It's not like we even have to tell you - trains are expensive. UK commuters and travellers are plagued by a need to rely on the rail system, yet are forced to buy often-extortionate tickets and suffer delays, cancellations and just plain poor service all too often.
In fact, as of the 2nd January 2017, train prices are up again - by an average of 2.3%. This is more than double the rate of inflation, and the biggest price hike of its kind for trains in around 3 years.
But, just how expensive are British rail prices compared to the rest of Europe? Are we making a fuss about nothing, or are we really being charged too much to get across our relatively tiny country hassle-free?
European Train Prices - The Data
Comparing train prices internationally is difficult - prices can vary within a country, distances and destinations are unique, and pricing structures can also be inconsistent.
That's why we decided to base our data on each EU country's capital city train station, and the train station closest to 50 miles away. This gave us an even playing field, and as close to a consistent price metric to compare as possible.
We also selected the price for a single on the day of travel, and the price per mile for each journey to negate any inconsistent distances. Of course, these stations were ~50 miles apart, which doesn't account for the distance the train actually travels on the line - we picked train routes that were as straight as possible wherever possible (with no transfers where possible), and collected the time for each journey to try and show consistency.
Train Prices Across Europe - The Results
So, as expected, the UK - despite its relatively small size - officially sits at the top of the list when it comes to train prices in Europe, with a whopping 50p price per mile sitting free and clear.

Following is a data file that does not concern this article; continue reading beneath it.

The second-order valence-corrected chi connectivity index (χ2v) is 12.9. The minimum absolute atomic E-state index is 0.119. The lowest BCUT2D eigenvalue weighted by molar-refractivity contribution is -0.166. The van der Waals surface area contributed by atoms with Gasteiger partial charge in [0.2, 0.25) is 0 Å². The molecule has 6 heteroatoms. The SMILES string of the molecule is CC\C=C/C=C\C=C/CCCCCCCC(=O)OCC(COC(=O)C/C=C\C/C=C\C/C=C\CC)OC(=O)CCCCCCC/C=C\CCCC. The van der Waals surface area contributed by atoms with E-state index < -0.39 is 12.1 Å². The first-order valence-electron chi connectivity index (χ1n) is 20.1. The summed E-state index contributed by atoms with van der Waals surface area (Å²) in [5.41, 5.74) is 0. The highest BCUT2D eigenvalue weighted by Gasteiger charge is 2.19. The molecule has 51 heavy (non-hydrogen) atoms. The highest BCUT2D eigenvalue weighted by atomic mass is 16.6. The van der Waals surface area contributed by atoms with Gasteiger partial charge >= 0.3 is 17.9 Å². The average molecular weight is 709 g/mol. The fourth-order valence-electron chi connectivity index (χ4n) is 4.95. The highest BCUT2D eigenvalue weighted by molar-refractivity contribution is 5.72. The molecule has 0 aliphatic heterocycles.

Often-expensive Austria is second with 33p per mile, while France, Holland and Ireland follow closely behind with prices above 30p per mile.
Compare this to Eastern Europe - Poland and Lithuania both cost below 10p per mile (less than 20% of the equivalent price in the UK), while 15 of the 25 countries featured offer prices below 20p per mile.
In fact, the average across the whole of the EU sits at a lowly 19p per mile, less than half of the UK figure - despite it being equivalent in size to many countries included in the analysis.
If you've got a trip coming up anywhere in Europe - including the UK - don't forget to see if there are any discount codes you can use and to book your train travel as early as possible. There's a saving to be had with the likes of Trainline.com, Eurotunnel, Eurostar and My Interrail.
Train Prices Across Europe - The Exclusions
Note we also excluded Bulgaria Finland, Cyprus, Iceland, Liechtenstein, Luxembourg and Malta, due to the size, complete lack of, or distances between stations in their rail systems (some also only had 50 mile journeys with transfers, so were typically excluded unless minor).
For example, Finland's rail system has few stations and, outside of some southernly clustering, extends wide over the country, which would have skewed the data and makes for an iffy representation. You can also travel ~52 miles, but only with lengthy changes (Helsinki > Turenki, for example). However, a £16.50 price tag for a 60-mile journey would still leave it far down our list.
European Train Prices - The Full Data Set
The full data set is included below, for both single journeys and return journeys - currency conversions were via Compare Currency.
Slightly more encouragingly, the UK isn't quite so expensive when you include return journeys; our ridiculously frustrating system, which charges ~95% of the price of a return for a single, means that it actually falls into 6th place on the returns table at just 25p per mile.
Austria leads the charge here, remaining at 33p per mile, while France, Holland, Ireland Belgium and Switzerland all follow closely behind. The majority of these employ the much more common system of simply charging a return-rider for two singles.
If anything, this further sheds light on the nonsensical nature of the UK system, opening it up to even more criticism than it deserves by forcing those buying a single to shell out far more than they should.
In response to the research, Chris Johnson, Head of Operations at Vouchercloud, commented:
“An average price increase of 2.3% across the rail network for 2017 is not a lot in and of itself. However, when we actually have numbers that show our train prices are already the most expensive across the whole of Europe, it tells a whole different story.
“The very least we can expect is an improvement in service and reduction in delays and cancellations – and if that doesn’t happen this year, then we’re justifiable in our complaints that a once proud, still hugely important transport network here in the UK is holding commuters hostage.”